This is the second suit filed this month against DCS and Payne because of cuts to rate payments. On Dec. 14, The Indiana Association of Residential Child Care Agencies filed a suit in Marion Superior Court seeking declaratory and injunctive relief because DCS is cutting reimbursement rates next year to IARCCA members who provide services to abused, neglected, and delinquent children. IARCCA is represented by Baker & Daniels in Indianapolis.
ADVERTISEMENT

Post a comment to this story

COMMENTS POLICY
We reserve the right to remove any post that we feel is obscene, profane, vulgar, racist, sexually explicit, abusive, or hateful.
 
You are legally responsible for what you post and your anonymity is not guaranteed.
 
Posts that insult, defame, threaten, harass or abuse other readers or people mentioned in Indiana Lawyer editorial content are also subject to removal. Please respect the privacy of individuals and refrain from posting personal information.
 
No solicitations, spamming or advertisements are allowed. Readers may post links to other informational websites that are relevant to the topic at hand, but please do not link to objectionable material.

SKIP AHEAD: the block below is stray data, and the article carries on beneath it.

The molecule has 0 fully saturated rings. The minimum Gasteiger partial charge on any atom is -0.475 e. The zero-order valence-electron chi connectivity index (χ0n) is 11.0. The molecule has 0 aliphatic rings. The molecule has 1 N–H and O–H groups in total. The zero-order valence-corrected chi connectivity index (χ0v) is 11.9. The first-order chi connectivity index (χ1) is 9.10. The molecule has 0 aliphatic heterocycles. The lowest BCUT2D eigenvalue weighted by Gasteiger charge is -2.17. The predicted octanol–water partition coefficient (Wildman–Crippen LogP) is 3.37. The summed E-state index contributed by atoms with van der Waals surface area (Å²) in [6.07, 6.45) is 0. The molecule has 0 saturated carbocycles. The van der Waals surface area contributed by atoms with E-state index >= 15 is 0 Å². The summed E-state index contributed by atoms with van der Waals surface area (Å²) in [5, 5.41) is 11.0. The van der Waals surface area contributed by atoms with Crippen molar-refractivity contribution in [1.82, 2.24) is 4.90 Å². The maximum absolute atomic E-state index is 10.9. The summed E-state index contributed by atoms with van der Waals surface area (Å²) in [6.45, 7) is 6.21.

We may remove messages that are unrelated to the topic, encourage illegal activity, use all capital letters or are unreadable.
 

Messages that are flagged by readers as objectionable will be reviewed and may or may not be removed. Please do not flag a post simply because you disagree with it.

Sponsored by

facebook - twitter on Facebook & Twitter

Indiana State Bar Association

Indianapolis Bar Association

Evansville Bar Association

Allen County Bar Association

Indiana Lawyer on Facebook

facebook
ADVERTISEMENT
Subscribe to Indiana Lawyer
  1. You can put your photos anywhere you like... When someone steals it they know it doesn't belong to them. And, a man getting a divorce is automatically not a nice guy...? That's ridiculous. Since when is need of money a conflict of interest? That would mean that no one should have a job unless they are already financially solvent without a job... A photographer is also under no obligation to use a watermark (again, people know when a photo doesn't belong to them) or provide contact information. Hey, he didn't make it easy for me to pay him so I'll just take it! Well heck, might as well walk out of the grocery store with a cart full of food because the lines are too long and you don't find that convenient. "Only in Indiana." Oh, now you're passing judgement on an entire state... What state do you live in? I need to characterize everyone in your state as ignorant and opinionated. And the final bit of ignorance; assuming a photo anyone would want is lucky and then how much does your camera have to cost to make it a good photo, in your obviously relevant opinion?